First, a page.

Recently a Brooklyn, New York City public swimming pool was the center of controversy after a complaint was made to the Commission on Human Rights about the pool having women-only swimming four times a week. The complainant pointed out that it broke the law.
After all, any publicly funded public space or amenity should at all times be accessible to all.
Sometime in the 90s, sex-segregated hours became the norm at this pool at the request of Orthodox Jewish women and since there wasn’t any public outcry, it was easy to accommodate this request… until now.
Presently the authorities are now trying to work out a solution that would be both acceptable and legal.
While this might be acceptable to most people and objectionable to just a few, it doesn’t necessarily make it legal. Public amenities after all in western democracies cannot exclude anyone based on anything, especially their sex.
As the demographics in western countries change, demands and requests are being made to cities to allow for female-only timings at swimming pools. Orthodox Jews, some Muslims, conservative religious groups and new immigrants who are big on modesty would rather drown than let men and boys see them in bathing suits.
Many swimming pools in the GTA and in other parts of Canada now feature women-only swim timings. Some have dark screens that cover the viewing gallery so no men can supposedly feast their eyes on exposed skin. Even the lifeguards are conveniently women.
Segregated swimming is now becoming so common that few even bother to question the legality of it.
The University of Toronto, Mississauga has dedicated hours for women only in various parts of their Rec Centre. This was done in response to many requests from women who were until then reluctant to be seen using gym equipment or swimming because of religious/modesty reasons.
In Sweden, its democracy minister Alice Bah Kuhnke in a television interview admitted she found gender-segregated swimming hours problematic and called mixed-gender swimming “a victory after many years and generations of gender-equality struggle.”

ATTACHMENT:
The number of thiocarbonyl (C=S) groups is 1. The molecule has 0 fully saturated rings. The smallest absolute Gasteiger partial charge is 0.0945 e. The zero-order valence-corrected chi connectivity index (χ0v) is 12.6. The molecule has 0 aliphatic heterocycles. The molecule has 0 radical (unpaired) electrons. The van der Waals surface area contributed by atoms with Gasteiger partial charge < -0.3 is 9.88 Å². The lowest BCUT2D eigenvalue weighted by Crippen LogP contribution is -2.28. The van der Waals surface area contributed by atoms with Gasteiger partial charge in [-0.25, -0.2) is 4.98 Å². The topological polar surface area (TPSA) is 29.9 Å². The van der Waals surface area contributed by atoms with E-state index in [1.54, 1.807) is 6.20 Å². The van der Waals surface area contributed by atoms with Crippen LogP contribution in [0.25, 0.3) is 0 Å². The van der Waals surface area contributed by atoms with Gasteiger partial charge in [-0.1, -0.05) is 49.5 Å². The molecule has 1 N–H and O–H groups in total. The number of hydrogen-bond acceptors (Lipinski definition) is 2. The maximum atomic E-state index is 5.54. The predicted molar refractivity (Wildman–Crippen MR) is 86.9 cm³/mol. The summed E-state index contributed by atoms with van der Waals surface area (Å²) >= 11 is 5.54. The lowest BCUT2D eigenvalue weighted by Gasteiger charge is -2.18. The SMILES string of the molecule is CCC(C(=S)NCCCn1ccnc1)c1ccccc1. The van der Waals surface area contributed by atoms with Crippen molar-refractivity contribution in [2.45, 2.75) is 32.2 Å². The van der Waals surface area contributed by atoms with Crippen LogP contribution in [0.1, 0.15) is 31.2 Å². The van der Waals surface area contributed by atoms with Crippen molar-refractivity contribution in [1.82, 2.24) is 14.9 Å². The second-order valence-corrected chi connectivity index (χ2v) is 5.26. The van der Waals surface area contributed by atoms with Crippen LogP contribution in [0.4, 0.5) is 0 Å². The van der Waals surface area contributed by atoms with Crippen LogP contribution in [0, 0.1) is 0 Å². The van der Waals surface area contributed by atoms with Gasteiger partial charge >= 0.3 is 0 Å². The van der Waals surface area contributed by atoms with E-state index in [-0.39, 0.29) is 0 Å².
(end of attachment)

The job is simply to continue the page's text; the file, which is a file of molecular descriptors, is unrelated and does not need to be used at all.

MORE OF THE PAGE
All this talk about gender-equality struggle means little or next to nothing for many new immigrants who are quite comfortable with their culturally and religiously approved versions of it. And when it comes to swimming with members of the opposite sex in a publicly-funded swimming pool, religious requirements triumphs any human rights law.
Those who are unsettled by more and more swimming pools offering women-only swimming schedules believe this is a case of trickling religious intrusion into public spaces.
To those champions of reasonable accommodation, carving out time-slots for female-only swimming is as reasonable as it gets.
A large percentage of women in many South Asian and Muslim communities across Canada don’t swim. Many female children aren’t encouraged or actively discouraged from learning to swim because it involves wearing a bathing suit and swimming or frolicking in the water in full view of men.
In a country like Canada which has the largest number of fresh water lakes in the world, learning to swim is a life skill. So then comes the question about us as a society. How do we encourage immigrant females who avoid swimming pools because of religious and cultural barriers?
Across the western world, governments have made countless exceptions to accommodate turbans, beards, hijabs etc in order to facilitate greater participation from religious minorities.
How different is carving out time for women-only swimming? Would it alter our secular credentials?
So many gyms like Curves, (pardon the name) cater exclusively to women.
The fact is that many women regardless of religious beliefs do feel awkward working out or swimming in places where there are men. That reluctance could be due to body image issues, obesity or simply their personality.
This might explain why many of these women-only swim timings draw women who come there because they just feel more comfortable in a bathing suit among women.
However I can see why many people holding secular values feel uncomfortable when large screens block these swimming women from sight. Sequestering women behind giant screens to ostensibly protect them from the gaze of men is quite frankly insulting.
To Canadians who’ve grown up swimming in pools filled with both sexes and even transgender people, this sort of development sounds ominous. This is why many are probably wondering-What’s next.